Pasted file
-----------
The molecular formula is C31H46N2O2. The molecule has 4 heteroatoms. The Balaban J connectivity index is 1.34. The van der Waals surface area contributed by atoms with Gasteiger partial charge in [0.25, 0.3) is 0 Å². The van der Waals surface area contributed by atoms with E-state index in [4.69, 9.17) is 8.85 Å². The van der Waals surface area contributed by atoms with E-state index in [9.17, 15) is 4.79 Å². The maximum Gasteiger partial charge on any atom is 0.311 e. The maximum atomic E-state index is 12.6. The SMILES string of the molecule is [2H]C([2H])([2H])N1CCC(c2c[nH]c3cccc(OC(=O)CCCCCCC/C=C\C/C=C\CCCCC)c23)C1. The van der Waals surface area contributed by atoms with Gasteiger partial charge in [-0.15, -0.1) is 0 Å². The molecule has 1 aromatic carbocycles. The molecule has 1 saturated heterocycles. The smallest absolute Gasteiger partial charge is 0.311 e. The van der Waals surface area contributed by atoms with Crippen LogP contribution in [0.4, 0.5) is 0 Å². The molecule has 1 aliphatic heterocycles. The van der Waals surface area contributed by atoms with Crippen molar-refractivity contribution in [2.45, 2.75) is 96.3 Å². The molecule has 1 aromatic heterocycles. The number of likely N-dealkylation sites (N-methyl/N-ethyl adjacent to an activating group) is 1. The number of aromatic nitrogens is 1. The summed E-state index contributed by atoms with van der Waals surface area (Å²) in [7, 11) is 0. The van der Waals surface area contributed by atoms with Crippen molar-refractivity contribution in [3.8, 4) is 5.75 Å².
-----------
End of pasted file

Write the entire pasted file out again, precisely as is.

The molecular formula is C31H46N2O2. The molecule has 4 heteroatoms. The Balaban J connectivity index is 1.34. The van der Waals surface area contributed by atoms with Gasteiger partial charge in [0.25, 0.3) is 0 Å². The van der Waals surface area contributed by atoms with E-state index in [4.69, 9.17) is 8.85 Å². The van der Waals surface area contributed by atoms with E-state index in [9.17, 15) is 4.79 Å². The maximum Gasteiger partial charge on any atom is 0.311 e. The maximum atomic E-state index is 12.6. The SMILES string of the molecule is [2H]C([2H])([2H])N1CCC(c2c[nH]c3cccc(OC(=O)CCCCCCC/C=C\C/C=C\CCCCC)c23)C1. The van der Waals surface area contributed by atoms with Gasteiger partial charge in [-0.15, -0.1) is 0 Å². The molecule has 1 aromatic carbocycles. The molecule has 1 saturated heterocycles. The smallest absolute Gasteiger partial charge is 0.311 e. The van der Waals surface area contributed by atoms with Crippen LogP contribution in [0.4, 0.5) is 0 Å². The molecule has 1 aliphatic heterocycles. The van der Waals surface area contributed by atoms with Crippen molar-refractivity contribution in [2.45, 2.75) is 96.3 Å². The molecule has 1 aromatic heterocycles. The number of likely N-dealkylation sites (N-methyl/N-ethyl adjacent to an activating group) is 1. The number of aromatic nitrogens is 1. The summed E-state index contributed by atoms with van der Waals surface area (Å²) in [7, 11) is 0. The van der Waals surface area contributed by atoms with Crippen molar-refractivity contribution in [3.8, 4) is 5.75 Å².